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Home > George Hart :: Geometric Sculptures

George Hart :: Geometric Sculptures
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"The Susurrus of the Sea," by George W. Hart (www.georgehart.com)Soft waves, suggestive of both sky and water, travel around the globe along six different crisscrossing equators. The susurrus (murmur) of the sea is suggested as a sense of harmony in this sphere. Technically difficult, the 60 transparent blue acrylic plastic components had to be made very precisely to fit together. Heatformed, the components were formed and assembled on special jigs which imparted the proper dimensions and angles. Mathematically, the blue spirals are helixes that follow the edges of an icosidodecahedron. This is a polyhedron that was known to the ancient Greeks, but the oldest known drawing of it is by Leonardo da Vinci. Formally constructed of triangles and pentagons (which show up here as the openings) it can also be seen as an arrangement of six equatorial regular decagons. Each equator makes ten twists in a complete path, crossing the other five equators at two opposite points. If one "walks along" a dark blue edge, making rightangle turns where edges meet, one traces a large fivepointed star before returning to oneâ€™s starting point.
 George W. Hart (www.georgehart.com)


"Star Corona," by George W. Hart (www.georgehart.com)This 8inch, diameter, oneofakind, acrylic sculpture consists of an inner red star surrounded by a yellow corona. It is designed to hang and the two components do not touch each other. The star has twelve large 5sided spikes and twenty smaller 3sided spikes, all assembled from sixty identical angular components. The corona is assembled from twenty identical curved components, which give the effect of swirling motion. If you look straight down on a spike, you see that arms from five of the yellow parts combine to make a circle around the spike. Both components are based on stellations of the icosahedron. The outer corona is based on the first stellation and the inner star shape is based on number 53 in the list by Coxeter et al. To understand it well, make a paper model from the instructions on my website.
 George W. Hart (www.georgehart.com)


"Eights," by George W. Hart (www.georgehart.com)This sixinch diameter paper sculpture is made of sixty identically shaped parts. Parts of any one color form a type of tetrahedron, and there are five such, deeply interlocked. No glue is used; they parts just hook into each other. I call this type of design "modular kirigami". It took me about four hours to assemble after several hours of false starts and figuring out how to do it. I generated a computerrendered view down a fivefold axis. The "8"shaped parts each link with many others. So they could not be made as single pieces of paper unless they were glued or taped together after being linked. But I wanted to be a purist and use no glue or tape, so I designed the parts as two overlapping "3"shaped pieces.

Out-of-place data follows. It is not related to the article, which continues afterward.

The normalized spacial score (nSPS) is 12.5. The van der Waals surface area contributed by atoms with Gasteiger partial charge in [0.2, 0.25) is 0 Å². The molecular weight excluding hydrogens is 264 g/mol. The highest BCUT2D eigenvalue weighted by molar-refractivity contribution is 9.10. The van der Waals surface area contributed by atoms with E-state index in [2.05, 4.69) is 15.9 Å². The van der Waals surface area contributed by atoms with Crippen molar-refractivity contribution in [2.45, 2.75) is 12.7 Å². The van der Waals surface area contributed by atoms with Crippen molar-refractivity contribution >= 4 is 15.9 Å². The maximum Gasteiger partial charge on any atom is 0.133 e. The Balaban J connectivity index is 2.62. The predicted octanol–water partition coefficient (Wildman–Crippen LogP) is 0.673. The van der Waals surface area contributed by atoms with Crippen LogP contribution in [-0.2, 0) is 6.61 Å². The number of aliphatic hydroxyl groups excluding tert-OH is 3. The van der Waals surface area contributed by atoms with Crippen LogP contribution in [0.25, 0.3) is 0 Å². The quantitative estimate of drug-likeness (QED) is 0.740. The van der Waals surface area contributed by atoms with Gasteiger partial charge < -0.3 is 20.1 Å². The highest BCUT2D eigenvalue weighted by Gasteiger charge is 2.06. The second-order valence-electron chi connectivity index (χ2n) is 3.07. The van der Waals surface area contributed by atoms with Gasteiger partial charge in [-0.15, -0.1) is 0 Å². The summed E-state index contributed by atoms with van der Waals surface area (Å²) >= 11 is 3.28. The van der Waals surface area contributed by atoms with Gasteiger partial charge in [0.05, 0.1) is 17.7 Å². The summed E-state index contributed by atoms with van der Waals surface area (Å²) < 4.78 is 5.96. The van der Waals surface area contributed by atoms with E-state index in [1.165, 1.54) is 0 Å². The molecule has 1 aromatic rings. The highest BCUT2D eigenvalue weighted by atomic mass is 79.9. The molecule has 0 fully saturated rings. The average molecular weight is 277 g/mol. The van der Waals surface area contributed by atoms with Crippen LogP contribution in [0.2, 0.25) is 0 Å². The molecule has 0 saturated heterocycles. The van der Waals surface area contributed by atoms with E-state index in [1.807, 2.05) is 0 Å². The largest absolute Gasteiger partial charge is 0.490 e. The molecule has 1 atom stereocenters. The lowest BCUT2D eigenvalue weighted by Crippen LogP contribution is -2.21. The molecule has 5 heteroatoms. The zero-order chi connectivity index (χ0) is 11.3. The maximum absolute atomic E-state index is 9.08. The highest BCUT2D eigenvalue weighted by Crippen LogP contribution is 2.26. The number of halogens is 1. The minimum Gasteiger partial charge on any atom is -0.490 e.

George W. Hart (www.georgehart.com)


"Frabjous," by George W. Hart (www.georgehart.com)This is an 11inch diameter sculpture made of lasercut wood (aspen). It is assembled from thirty identical pieces. Each is an elongated Sshaped form, with two openings. The aspen is quite light in color but the lasercut edges are a rich contrasting brown. The openings add nicely to the whirling effect. The appearance is very different as one moves around it. This is an image of how it appears looking straight down one of the vortices. The word "frabjous" comes, of course, from "The Jabberwocky" of Lewis Carroll. "O frabjous day! Callooh! Callay!"  George W. Hart (www.georgehart.com)


"72 Pencils," by George W. Hart (www.georgehart.com)"72 Pencils" is a geometric construction of 72 pencils, assembled into a work of art. The form is an arrangement of four intersecting hexagonal tubes that penetrate each other in a fascinating threedimensional lattice. For some viewers, part of the interest lies in the form of the interior. The four hexagonal tubes are hollow, so the sculpture as a whole is hollow. But, what shape is its cavity? What would someone on the inside see? To the mathematician, the answer is "the rhombic dodecahedron," a geometric solid bounded by twelve rhombuses. See two other views, showing how it looks along various axes of symmetry, at www.georgehart.comwww.georgehart.com.  George W. Hart (www.georgehart.com)


"Gyrangle," by George W. Hart (www.georgehart.com)The sculpture is constructed from almost 500 lasercut steel units, bolted together in a novel way that produces a gyroid surface entirely from equilateral triangles. Shapes come together to reveal a variety of different patterns in the "tunnels" of the sculpture. The first presentation
of this interesting geometry was at the USA Science and Engineering Festival in Washington DC, October 2010. The completed 42" sculpture was donated to Towson University. The work is described in detail at www.georgehart.com/DC.